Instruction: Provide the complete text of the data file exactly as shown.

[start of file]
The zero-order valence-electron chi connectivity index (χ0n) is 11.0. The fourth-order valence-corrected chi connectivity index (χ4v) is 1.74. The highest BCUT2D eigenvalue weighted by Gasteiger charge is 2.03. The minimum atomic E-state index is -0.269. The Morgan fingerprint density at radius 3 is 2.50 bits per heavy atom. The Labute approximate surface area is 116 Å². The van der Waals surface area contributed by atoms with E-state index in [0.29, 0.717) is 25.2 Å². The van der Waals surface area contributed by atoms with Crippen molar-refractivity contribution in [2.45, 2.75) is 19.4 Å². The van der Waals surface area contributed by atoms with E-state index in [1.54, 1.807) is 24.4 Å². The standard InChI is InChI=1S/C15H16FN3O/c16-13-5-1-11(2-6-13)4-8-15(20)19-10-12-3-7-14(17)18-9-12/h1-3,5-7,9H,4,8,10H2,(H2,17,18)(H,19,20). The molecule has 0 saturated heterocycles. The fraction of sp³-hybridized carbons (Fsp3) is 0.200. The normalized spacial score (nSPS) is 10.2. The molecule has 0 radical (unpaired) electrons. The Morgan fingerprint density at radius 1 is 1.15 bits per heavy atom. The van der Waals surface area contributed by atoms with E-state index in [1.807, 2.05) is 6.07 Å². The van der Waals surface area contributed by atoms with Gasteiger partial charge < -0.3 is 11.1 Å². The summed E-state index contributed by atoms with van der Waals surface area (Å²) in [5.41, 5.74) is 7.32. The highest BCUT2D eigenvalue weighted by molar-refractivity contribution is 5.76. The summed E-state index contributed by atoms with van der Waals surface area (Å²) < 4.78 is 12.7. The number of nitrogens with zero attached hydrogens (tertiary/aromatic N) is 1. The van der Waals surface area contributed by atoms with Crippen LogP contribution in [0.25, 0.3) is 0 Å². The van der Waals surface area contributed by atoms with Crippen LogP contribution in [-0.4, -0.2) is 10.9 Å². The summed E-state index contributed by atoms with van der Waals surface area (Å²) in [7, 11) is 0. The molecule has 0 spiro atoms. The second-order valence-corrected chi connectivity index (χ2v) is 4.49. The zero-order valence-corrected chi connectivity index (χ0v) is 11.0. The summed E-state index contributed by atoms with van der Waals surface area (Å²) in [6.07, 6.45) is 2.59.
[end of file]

The zero-order valence-electron chi connectivity index (χ0n) is 11.0. The fourth-order valence-corrected chi connectivity index (χ4v) is 1.74. The highest BCUT2D eigenvalue weighted by Gasteiger charge is 2.03. The minimum atomic E-state index is -0.269. The Morgan fingerprint density at radius 3 is 2.50 bits per heavy atom. The Labute approximate surface area is 116 Å². The van der Waals surface area contributed by atoms with E-state index in [0.29, 0.717) is 25.2 Å². The van der Waals surface area contributed by atoms with Crippen molar-refractivity contribution in [2.45, 2.75) is 19.4 Å². The van der Waals surface area contributed by atoms with E-state index in [1.54, 1.807) is 24.4 Å². The standard InChI is InChI=1S/C15H16FN3O/c16-13-5-1-11(2-6-13)4-8-15(20)19-10-12-3-7-14(17)18-9-12/h1-3,5-7,9H,4,8,10H2,(H2,17,18)(H,19,20). The molecule has 0 saturated heterocycles. The fraction of sp³-hybridized carbons (Fsp3) is 0.200. The normalized spacial score (nSPS) is 10.2. The molecule has 0 radical (unpaired) electrons. The Morgan fingerprint density at radius 1 is 1.15 bits per heavy atom. The van der Waals surface area contributed by atoms with E-state index in [1.807, 2.05) is 6.07 Å². The van der Waals surface area contributed by atoms with Gasteiger partial charge < -0.3 is 11.1 Å². The summed E-state index contributed by atoms with van der Waals surface area (Å²) in [5.41, 5.74) is 7.32. The highest BCUT2D eigenvalue weighted by molar-refractivity contribution is 5.76. The summed E-state index contributed by atoms with van der Waals surface area (Å²) < 4.78 is 12.7. The number of nitrogens with zero attached hydrogens (tertiary/aromatic N) is 1. The van der Waals surface area contributed by atoms with Crippen LogP contribution in [0.25, 0.3) is 0 Å². The van der Waals surface area contributed by atoms with Crippen LogP contribution in [-0.4, -0.2) is 10.9 Å². The summed E-state index contributed by atoms with van der Waals surface area (Å²) in [7, 11) is 0. The molecule has 0 spiro atoms. The second-order valence-corrected chi connectivity index (χ2v) is 4.49. The zero-order valence-corrected chi connectivity index (χ0v) is 11.0. The summed E-state index contributed by atoms with van der Waals surface area (Å²) in [6.07, 6.45) is 2.59.